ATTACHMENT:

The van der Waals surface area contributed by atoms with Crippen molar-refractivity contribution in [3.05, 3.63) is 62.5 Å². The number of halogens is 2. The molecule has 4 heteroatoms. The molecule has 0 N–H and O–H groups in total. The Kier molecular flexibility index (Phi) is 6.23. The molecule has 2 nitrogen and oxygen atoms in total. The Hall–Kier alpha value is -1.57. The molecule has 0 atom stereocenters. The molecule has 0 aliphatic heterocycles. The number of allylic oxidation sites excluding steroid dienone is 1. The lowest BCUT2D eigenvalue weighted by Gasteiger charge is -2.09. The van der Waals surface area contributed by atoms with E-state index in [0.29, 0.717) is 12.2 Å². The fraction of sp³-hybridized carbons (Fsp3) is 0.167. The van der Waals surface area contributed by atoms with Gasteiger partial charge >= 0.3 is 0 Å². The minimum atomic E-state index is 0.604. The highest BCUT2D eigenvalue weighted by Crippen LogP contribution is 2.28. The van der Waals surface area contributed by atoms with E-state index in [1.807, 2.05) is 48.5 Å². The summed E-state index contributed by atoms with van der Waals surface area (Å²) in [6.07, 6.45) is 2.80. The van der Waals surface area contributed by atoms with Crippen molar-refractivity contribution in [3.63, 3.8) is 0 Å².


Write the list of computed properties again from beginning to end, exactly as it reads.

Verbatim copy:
The van der Waals surface area contributed by atoms with Crippen molar-refractivity contribution in [3.05, 3.63) is 62.5 Å². The number of halogens is 2. The molecule has 4 heteroatoms. The molecule has 0 N–H and O–H groups in total. The Kier molecular flexibility index (Phi) is 6.23. The molecule has 2 nitrogen and oxygen atoms in total. The Hall–Kier alpha value is -1.57. The molecule has 0 atom stereocenters. The molecule has 0 aliphatic heterocycles. The number of allylic oxidation sites excluding steroid dienone is 1. The lowest BCUT2D eigenvalue weighted by Gasteiger charge is -2.09. The van der Waals surface area contributed by atoms with E-state index in [0.29, 0.717) is 12.2 Å². The fraction of sp³-hybridized carbons (Fsp3) is 0.167. The van der Waals surface area contributed by atoms with Gasteiger partial charge >= 0.3 is 0 Å². The minimum atomic E-state index is 0.604. The highest BCUT2D eigenvalue weighted by Crippen LogP contribution is 2.28. The van der Waals surface area contributed by atoms with E-state index in [1.807, 2.05) is 48.5 Å². The summed E-state index contributed by atoms with van der Waals surface area (Å²) in [6.07, 6.45) is 2.80. The van der Waals surface area contributed by atoms with Crippen molar-refractivity contribution in [3.63, 3.8) is 0 Å².